We've talked about liquid detox diets before. Like the "master cleanse," where you ingest nothing but water, lemon juice, maple syrup and cayenne pepper and the newer cleanses, which are pretty much bushels of fruits and veggies crushed in a juicer. Cleanses supposedly remove all the toxins from your body, boost your energy, improve your health, and help you lose weight fast. Are any of them safe and effective? In a word, no! Let's clear up a few myths about detox diets:

  • The first myth: Detox diets clear out disease-causing toxins. The fact is, your intestines, liver and kidneys are designed to get rid of toxins. Dr. Peter Pressman, internal medicine specialist at Cedars-Sinai, says that if you eat a healthy diet with plenty of fiber, your digestive system doesn't need to be detoxified!
  • Another detox diet myth: They're healthier than regular diets. Experts say it's smart to cut back on salt, sugar, alcohol, caffeine, and additives, but liquid cleanses also eliminate protein, dairy and fiber. Which can cause headaches, moodiness, exhaustion, insomnia and constipation.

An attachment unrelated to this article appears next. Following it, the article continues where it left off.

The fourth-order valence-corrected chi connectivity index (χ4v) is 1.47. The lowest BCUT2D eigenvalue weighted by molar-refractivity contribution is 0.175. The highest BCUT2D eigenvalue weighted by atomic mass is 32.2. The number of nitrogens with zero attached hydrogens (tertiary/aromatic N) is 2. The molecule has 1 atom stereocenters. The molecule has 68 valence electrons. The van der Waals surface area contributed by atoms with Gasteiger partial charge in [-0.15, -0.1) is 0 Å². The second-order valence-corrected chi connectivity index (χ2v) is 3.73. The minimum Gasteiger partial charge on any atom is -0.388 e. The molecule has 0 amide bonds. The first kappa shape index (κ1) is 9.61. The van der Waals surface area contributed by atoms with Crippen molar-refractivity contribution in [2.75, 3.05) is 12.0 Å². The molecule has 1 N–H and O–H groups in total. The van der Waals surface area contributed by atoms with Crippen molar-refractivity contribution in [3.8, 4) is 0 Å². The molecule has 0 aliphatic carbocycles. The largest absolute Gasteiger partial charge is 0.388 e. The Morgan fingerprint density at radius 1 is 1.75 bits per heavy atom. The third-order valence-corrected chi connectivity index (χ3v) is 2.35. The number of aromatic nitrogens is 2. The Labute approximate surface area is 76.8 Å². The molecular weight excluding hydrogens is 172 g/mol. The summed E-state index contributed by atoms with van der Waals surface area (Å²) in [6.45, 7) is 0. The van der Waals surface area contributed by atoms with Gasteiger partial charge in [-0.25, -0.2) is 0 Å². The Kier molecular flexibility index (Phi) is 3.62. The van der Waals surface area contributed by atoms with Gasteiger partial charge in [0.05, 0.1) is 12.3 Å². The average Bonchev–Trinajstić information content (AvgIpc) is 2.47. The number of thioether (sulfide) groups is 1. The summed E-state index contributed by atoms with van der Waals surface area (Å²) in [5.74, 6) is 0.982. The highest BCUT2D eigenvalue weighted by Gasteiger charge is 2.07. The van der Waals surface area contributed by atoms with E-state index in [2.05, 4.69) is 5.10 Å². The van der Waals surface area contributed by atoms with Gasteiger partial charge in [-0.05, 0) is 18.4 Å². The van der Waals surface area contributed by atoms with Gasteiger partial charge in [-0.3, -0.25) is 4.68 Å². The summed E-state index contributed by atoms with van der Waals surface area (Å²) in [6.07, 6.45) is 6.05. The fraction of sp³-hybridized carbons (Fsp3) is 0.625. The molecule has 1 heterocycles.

• The next myth: Detoxes help you lose weight fast. Nope. The weight you lose on a liquid diet isn't fat - it's mostly water. The minute you start eating solid food again, you gain it right back.
  • Another myth: Detoxing improves your skin, and reduces headaches and bloating. Dr. Pressman says none of these can be traced to detoxing. It's about lifestyle changes: Clearer skin comes from improved hydration, fewer headaches are caused by reduced alcohol intake, and less bloating is a result of eating less processed food.
  • The final myth about detox diets: You'll feel more energized. True, but it's not good energy - and it's only temporary. Dr. Pressman says the feeling is actually a reaction to starvation. It's a last-ditch effort by your body to keep you clear-headed and energetic enough to find food before you starve to death. Studies show that fasting, or eliminating entire food groups - especially protein - simply makes you tired, cranky, and more likely to binge on junk food when you get half a chance.